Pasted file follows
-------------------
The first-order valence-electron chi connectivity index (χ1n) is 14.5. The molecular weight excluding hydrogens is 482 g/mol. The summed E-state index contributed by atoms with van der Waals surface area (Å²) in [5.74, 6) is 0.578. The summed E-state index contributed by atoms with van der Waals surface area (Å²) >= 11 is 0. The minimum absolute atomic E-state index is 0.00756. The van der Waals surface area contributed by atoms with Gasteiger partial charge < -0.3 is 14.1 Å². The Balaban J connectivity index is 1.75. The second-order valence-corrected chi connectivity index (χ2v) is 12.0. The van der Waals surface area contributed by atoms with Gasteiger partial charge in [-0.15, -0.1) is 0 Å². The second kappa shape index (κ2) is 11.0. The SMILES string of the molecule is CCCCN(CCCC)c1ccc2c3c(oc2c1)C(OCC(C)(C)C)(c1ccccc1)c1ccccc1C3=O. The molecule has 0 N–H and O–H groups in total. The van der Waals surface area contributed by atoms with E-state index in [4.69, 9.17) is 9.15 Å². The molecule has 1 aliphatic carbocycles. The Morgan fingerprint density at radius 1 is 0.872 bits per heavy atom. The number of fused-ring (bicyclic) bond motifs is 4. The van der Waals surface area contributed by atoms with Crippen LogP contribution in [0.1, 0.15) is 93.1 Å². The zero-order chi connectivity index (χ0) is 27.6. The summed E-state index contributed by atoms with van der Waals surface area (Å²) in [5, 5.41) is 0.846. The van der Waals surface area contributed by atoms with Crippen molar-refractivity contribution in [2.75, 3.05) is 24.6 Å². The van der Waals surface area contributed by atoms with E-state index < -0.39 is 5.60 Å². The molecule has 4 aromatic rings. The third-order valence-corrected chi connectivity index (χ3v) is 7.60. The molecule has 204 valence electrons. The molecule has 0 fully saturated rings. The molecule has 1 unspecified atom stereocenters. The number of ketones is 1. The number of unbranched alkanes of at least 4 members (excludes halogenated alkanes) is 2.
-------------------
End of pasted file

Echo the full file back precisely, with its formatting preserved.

The first-order valence-electron chi connectivity index (χ1n) is 14.5. The molecular weight excluding hydrogens is 482 g/mol. The summed E-state index contributed by atoms with van der Waals surface area (Å²) in [5.74, 6) is 0.578. The summed E-state index contributed by atoms with van der Waals surface area (Å²) >= 11 is 0. The minimum absolute atomic E-state index is 0.00756. The van der Waals surface area contributed by atoms with Gasteiger partial charge < -0.3 is 14.1 Å². The Balaban J connectivity index is 1.75. The second-order valence-corrected chi connectivity index (χ2v) is 12.0. The van der Waals surface area contributed by atoms with Gasteiger partial charge in [-0.15, -0.1) is 0 Å². The second kappa shape index (κ2) is 11.0. The SMILES string of the molecule is CCCCN(CCCC)c1ccc2c3c(oc2c1)C(OCC(C)(C)C)(c1ccccc1)c1ccccc1C3=O. The molecule has 0 N–H and O–H groups in total. The van der Waals surface area contributed by atoms with E-state index in [4.69, 9.17) is 9.15 Å². The molecule has 1 aliphatic carbocycles. The Morgan fingerprint density at radius 1 is 0.872 bits per heavy atom. The number of fused-ring (bicyclic) bond motifs is 4. The van der Waals surface area contributed by atoms with Crippen LogP contribution in [0.1, 0.15) is 93.1 Å². The zero-order chi connectivity index (χ0) is 27.6. The summed E-state index contributed by atoms with van der Waals surface area (Å²) in [5, 5.41) is 0.846. The van der Waals surface area contributed by atoms with Crippen molar-refractivity contribution in [2.75, 3.05) is 24.6 Å². The van der Waals surface area contributed by atoms with E-state index < -0.39 is 5.60 Å². The molecule has 4 aromatic rings. The third-order valence-corrected chi connectivity index (χ3v) is 7.60. The molecule has 204 valence electrons. The molecule has 0 fully saturated rings. The molecule has 1 unspecified atom stereocenters. The number of ketones is 1. The number of unbranched alkanes of at least 4 members (excludes halogenated alkanes) is 2.